And to think, given the current climate of television, the episode (airing Tuesday, December 30, at 10 p.m. Eastern) almost never saw the light of day.
Advocate.com: How did the gig on Eli Stone come about?
Dallas Malloy: It was an audition I went on. My agent told me about it and said they were having trouble finding the right person, They wanted someone who looked very much in the middle gender-wise. So they wanted me to come in. It was just one of those things — and the thing is, from the moment he told me the description of the character, he totally resonated with me. I just kind of fall in love [with a character] instantly; I’d just never had the sort of response I did with this one.
You just said something very interesting to me — that they were looking for someone who was “in the middle” gender-wise. What do you mean by that?
Well, I’m paraphrasing what my agent said. But they wanted someone who looked very androgynous and not specifically male or female. Even though I’m playing a transsexual male, they wanted someone who was very much in the middle.
Your history is so rich in the ways you might relate to this character. Through your history with boxing, you obviously know what it’s like to be discriminated against for your sex. How did that play into how you approached the character?
That’s just such a part of me … the way I see it, you go through life, and every experience helps to shape you. And, in some instances, make or break you. A lot of it, I think, is subconscious — I didn’t have to think about anything specifically; it’s just a part of me. I’ve always stood up for what I believe in, and to me, it’s a nonissue. That just never makes sense to me, discrimination like that. To me, the character’s passionate about what he wants — he wants to help others, but he has to be true to himself, and he felt he had to complete this transition in order to be who he was born to be. In some people’s eyes that’s controversial. To me, it’s not — it’s very simple. He just did what he had to do. It’s the same with me and boxing. I mean, I’m honored to have been the one to take that pass — maybe someone else wouldn’t have taken it on — but see, I can’t even imagine that. I’ve never stopped when I wanted to pursue something I loved.
So, in moving to Los Angeles and pursuing acting, have you faced down some of that same discrimination again — in terms of what your “type” might be?
Yes, of course I do. On the one hand I could say every day I face it. A lot of times, though, it’s not blatant.
What’s something you hear over and over again?
Seriously, I can in one day have responses from people that are completely at the opposite ends of the scale. There’s people who think I’m the most beautiful female body builder there is, and then there’s other people who think I’m just horrible and hideous. Other people assume I’m probably a drag queen. None of this offends me — I just roll with it because I love being who I am. So I couldn’t really pinpoint one thing.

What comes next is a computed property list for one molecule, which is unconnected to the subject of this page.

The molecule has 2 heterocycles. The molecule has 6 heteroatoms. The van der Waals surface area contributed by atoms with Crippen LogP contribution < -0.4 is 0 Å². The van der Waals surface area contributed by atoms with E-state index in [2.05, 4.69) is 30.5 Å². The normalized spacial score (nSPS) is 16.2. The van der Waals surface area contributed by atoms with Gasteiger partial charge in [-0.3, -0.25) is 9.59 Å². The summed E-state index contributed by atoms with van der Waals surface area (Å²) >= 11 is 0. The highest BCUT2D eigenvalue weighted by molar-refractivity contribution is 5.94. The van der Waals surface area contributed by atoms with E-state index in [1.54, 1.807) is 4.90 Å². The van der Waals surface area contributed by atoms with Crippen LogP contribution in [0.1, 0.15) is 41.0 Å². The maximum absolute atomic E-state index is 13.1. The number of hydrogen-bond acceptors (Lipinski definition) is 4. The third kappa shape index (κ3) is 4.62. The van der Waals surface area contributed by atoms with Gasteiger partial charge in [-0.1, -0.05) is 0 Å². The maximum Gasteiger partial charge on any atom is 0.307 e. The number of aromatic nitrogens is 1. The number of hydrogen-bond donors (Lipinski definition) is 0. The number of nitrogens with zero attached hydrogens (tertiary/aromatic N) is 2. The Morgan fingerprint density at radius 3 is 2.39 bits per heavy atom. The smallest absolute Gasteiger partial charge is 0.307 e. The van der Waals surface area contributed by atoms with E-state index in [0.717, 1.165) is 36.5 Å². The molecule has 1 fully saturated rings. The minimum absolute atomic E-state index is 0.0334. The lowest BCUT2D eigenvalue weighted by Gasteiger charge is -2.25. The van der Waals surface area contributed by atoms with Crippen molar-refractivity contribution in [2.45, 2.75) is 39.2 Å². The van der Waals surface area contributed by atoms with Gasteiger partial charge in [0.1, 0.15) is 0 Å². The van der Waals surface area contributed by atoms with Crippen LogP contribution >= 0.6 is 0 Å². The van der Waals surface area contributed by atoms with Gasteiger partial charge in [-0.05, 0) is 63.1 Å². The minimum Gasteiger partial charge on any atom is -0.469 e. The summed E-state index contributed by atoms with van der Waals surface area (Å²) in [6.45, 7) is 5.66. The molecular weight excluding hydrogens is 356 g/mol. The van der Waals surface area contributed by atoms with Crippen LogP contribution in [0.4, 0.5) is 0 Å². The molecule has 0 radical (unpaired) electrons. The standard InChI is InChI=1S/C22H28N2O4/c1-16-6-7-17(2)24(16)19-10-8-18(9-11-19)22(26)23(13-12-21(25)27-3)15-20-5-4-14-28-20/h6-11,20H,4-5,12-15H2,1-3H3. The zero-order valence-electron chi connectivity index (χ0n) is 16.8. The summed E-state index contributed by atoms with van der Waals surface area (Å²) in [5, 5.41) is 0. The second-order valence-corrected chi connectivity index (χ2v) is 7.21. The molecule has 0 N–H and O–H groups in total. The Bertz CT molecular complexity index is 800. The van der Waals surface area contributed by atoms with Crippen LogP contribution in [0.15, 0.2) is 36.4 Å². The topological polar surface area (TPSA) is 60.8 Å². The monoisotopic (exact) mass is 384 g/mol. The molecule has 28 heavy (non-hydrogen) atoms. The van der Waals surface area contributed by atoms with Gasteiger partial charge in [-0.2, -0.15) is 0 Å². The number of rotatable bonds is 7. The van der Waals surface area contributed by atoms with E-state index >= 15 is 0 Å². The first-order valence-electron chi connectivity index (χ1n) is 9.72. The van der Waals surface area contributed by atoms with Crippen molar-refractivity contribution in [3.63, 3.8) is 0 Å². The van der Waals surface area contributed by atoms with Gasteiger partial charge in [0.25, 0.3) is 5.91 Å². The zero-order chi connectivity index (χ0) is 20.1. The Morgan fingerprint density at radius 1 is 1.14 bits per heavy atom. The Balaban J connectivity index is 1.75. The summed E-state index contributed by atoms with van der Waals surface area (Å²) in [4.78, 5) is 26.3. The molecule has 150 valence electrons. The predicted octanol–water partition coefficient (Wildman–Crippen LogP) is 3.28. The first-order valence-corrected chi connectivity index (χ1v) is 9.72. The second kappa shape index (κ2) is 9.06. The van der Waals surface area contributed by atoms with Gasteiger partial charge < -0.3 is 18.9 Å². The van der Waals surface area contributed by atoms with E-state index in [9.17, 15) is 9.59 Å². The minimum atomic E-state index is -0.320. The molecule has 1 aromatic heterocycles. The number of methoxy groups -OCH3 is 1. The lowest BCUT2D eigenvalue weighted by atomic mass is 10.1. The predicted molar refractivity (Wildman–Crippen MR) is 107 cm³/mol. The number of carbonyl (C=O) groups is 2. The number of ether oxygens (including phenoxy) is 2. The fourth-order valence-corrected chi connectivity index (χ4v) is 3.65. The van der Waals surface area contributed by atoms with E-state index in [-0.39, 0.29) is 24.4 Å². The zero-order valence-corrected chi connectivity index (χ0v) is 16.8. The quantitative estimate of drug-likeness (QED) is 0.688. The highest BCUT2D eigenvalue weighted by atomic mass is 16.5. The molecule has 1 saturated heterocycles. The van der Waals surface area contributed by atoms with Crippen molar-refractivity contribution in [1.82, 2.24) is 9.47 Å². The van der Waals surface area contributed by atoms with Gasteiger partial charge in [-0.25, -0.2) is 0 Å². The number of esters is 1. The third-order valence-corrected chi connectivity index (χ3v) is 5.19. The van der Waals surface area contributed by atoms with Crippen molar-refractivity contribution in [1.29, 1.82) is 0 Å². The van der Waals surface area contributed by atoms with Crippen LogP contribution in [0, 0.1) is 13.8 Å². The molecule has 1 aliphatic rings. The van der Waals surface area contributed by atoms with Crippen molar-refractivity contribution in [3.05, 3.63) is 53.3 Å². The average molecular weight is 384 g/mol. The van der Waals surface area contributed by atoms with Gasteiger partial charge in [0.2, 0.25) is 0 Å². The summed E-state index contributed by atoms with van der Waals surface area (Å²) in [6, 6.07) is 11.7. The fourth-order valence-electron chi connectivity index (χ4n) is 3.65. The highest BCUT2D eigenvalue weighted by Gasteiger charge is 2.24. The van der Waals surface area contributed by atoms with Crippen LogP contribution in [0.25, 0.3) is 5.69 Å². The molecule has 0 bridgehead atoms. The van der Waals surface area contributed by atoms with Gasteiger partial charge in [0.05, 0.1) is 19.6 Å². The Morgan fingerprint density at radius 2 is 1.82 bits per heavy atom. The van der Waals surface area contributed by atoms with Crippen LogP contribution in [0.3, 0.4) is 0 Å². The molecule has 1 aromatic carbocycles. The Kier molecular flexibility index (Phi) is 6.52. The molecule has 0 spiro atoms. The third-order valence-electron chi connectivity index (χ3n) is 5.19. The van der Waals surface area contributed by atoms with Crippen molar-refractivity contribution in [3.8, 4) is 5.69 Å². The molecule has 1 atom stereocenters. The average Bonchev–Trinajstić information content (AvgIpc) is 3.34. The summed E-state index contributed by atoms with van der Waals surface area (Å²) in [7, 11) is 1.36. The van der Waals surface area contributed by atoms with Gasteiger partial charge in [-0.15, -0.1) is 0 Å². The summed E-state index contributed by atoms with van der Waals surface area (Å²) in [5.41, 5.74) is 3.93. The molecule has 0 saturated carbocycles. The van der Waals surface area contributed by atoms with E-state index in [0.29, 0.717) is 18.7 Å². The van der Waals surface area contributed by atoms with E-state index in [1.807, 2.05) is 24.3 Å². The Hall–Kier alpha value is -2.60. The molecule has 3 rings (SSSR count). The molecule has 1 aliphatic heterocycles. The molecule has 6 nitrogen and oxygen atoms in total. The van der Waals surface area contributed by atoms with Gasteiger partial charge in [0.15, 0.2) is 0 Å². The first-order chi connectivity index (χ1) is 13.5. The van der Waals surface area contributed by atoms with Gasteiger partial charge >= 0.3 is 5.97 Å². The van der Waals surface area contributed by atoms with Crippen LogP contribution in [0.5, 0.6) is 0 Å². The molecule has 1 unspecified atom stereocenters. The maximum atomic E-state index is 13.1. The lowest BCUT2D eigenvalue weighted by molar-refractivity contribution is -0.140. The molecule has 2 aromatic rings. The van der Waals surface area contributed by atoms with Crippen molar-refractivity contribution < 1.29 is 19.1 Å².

Do people ever make the assumption that you’re not female?
All the time. Probably 75% of the time they assume I’m not female. And a larger percent of the time, they’re just not sure — there’s always a doubt.
Does that make this character even closer to your heart, then? Because it sounds like what trans people face every day is, in a sense, something you face every day.
That’s very true. I think gender is very complex. We could talk about it for hours and still there’s more. I love that — but it frightens some people terribly. But I just think, this life is for me. It’s for living, it’s for experiencing, it’s for expressing who I am and learning and growing. Labels are limiting. I use them because I have to function in this society, but they’re subject to change. I used to say I see myself as genderless, but a good friend of mine who knows me pretty well said, “I don’t see you as genderless — I see you as genderful.”
So this being your big network TV debut — with Eli Stone canceled, was there a concern that they weren’t going to show your episode?
There was — it has been such an emotional, anxiety-provoking time the last couple months. There’s so many things — from the moment I heard about the role, there were so many parallels with me and the character, even down to things I would have said, to wording and description. Someone asked if it had been written for me, which is such a huge compliment. I felt so at one with it that, yeah, I was very concerned. For me, my Christmas wish was that I just wanted my show to air — and Christmas is my birthday, so I got my wish.
Click on video below to be directed to that site